Help for America's middle class is long overdue. Economic disparities have been widening for decades now, with gains for upper-income households vastly outstripping those for middle- and lower-class families.
The Build Back Better proposal that is the centerpiece of President Joe Biden's agenda throws a needed lifeline to those households while also delivering long-term gains for the economy as a whole. It does so by tackling what has plagued families for years: rapidly escalating costs for child care, elder care, health care and housing.
"This is about restoring and growing the middle class," Sen. Amy Klobuchar, D-Minn., told an editorial writer. Biden's approach would create universal public preschool; cap child care costs at 7% of a family's income; improve Medicaid coverage for seniors and the disabled, making it easier for them to stay in their homes; make senior care and health care more affordable; and foster energy independence through programs aimed at sustainable energy using American labor and parts.
Middle-class families in particular have had a tough slog the last 20 years — two punishing recessions, stagnant wages and an economic system seemingly intent on rewarding those at the top while life got harder for everyone else.
Critics will tell you this bill is about bringing socialism to America. It's not. Far from it. The proposals here reward self-sufficiency and put more opportunity within the grasp of average Americans.
"We need this if only from the standpoint of international competitiveness," Rep. Dean Phillips, D-Minn., told an editorial writer. "We have fallen behind in a number of categories that are hurting our ability to compete." Minnesota, he noted, has the third-highest child care costs in the nation. "I'm a Democrat who believes in rewarding work," he said. "Make it so parents can go to work."
No bill is perfect, Phillips said. "I would just ask people to take a moment and look at what this bill does instead of just listening to the talking heads on TV. This is transformational." Among other things, the bill in its current form would cap insulin prices at $35 a month. It also includes a provision Klobuchar has been leading to allow Medicare to negotiate prescription drug prices for 10 of the more commonly prescribed medications.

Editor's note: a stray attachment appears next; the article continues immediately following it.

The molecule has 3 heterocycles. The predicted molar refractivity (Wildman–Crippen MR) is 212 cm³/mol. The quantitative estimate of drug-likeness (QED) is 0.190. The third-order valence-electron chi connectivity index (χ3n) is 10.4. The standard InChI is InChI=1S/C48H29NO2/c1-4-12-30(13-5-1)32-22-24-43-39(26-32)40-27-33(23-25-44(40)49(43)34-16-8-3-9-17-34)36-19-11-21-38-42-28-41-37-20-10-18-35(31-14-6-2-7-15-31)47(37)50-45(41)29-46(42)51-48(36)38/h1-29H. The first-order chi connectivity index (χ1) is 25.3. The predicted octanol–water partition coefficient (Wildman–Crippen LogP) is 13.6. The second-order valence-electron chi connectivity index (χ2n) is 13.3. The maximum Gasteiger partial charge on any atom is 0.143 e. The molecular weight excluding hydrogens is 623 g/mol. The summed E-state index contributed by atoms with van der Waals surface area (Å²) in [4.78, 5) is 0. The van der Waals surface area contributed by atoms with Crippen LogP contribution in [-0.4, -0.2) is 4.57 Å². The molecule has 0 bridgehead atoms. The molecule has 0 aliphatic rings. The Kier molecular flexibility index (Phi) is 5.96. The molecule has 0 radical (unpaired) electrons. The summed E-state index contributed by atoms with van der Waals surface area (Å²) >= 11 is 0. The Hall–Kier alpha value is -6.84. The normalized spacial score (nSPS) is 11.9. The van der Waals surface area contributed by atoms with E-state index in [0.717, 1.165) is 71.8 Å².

It's worth noting that when former President Donald Trump proposed a $1.9 trillion tax cut that benefited primarily the wealthiest Americans and corporations, Republicans flocked to vote for it even though it was a straight-up expansion of the national deficit.
By contrast, a November analysis by Moody's Analytics shows that the Build Back Better legislation would "strengthen long-term economic growth, the benefits of which would mostly accrue to lower- and middle-income Americans." The package, it found, is mostly paid for by slightly higher taxes on multinational corporations and wealthier Americans.
Finally, addressing potential inflation, the report notes that those concerns "are overdone" and that the long-term opportunities created would actually serve to ease inflationary pressures by reducing Americans' cost of basic necessities such as health care and shelter.
There is actually far more to fear from existing trends. "It is our current path which is unsustainable," Philips said. "The gaps between wealthiest and the rest is growing by the day. That imbalance and inequity should be of great concern to all of us."
The bill could receive its first vote in the House before Thanksgiving, Philips said. Klobuchar said a Senate vote will come after, and may include additional changes as projected costs from the Congressional Budget Office are released.
Klobuchar noted that the recently passed infrastructure bill "was about physical projects." But, she said, "we can't build that infrastructure if young people don't get the training they need, if workers don't have place to bring their kids or get care for aging parents. It really all is tied together." The middle class, she said, "has been neglected for far too long."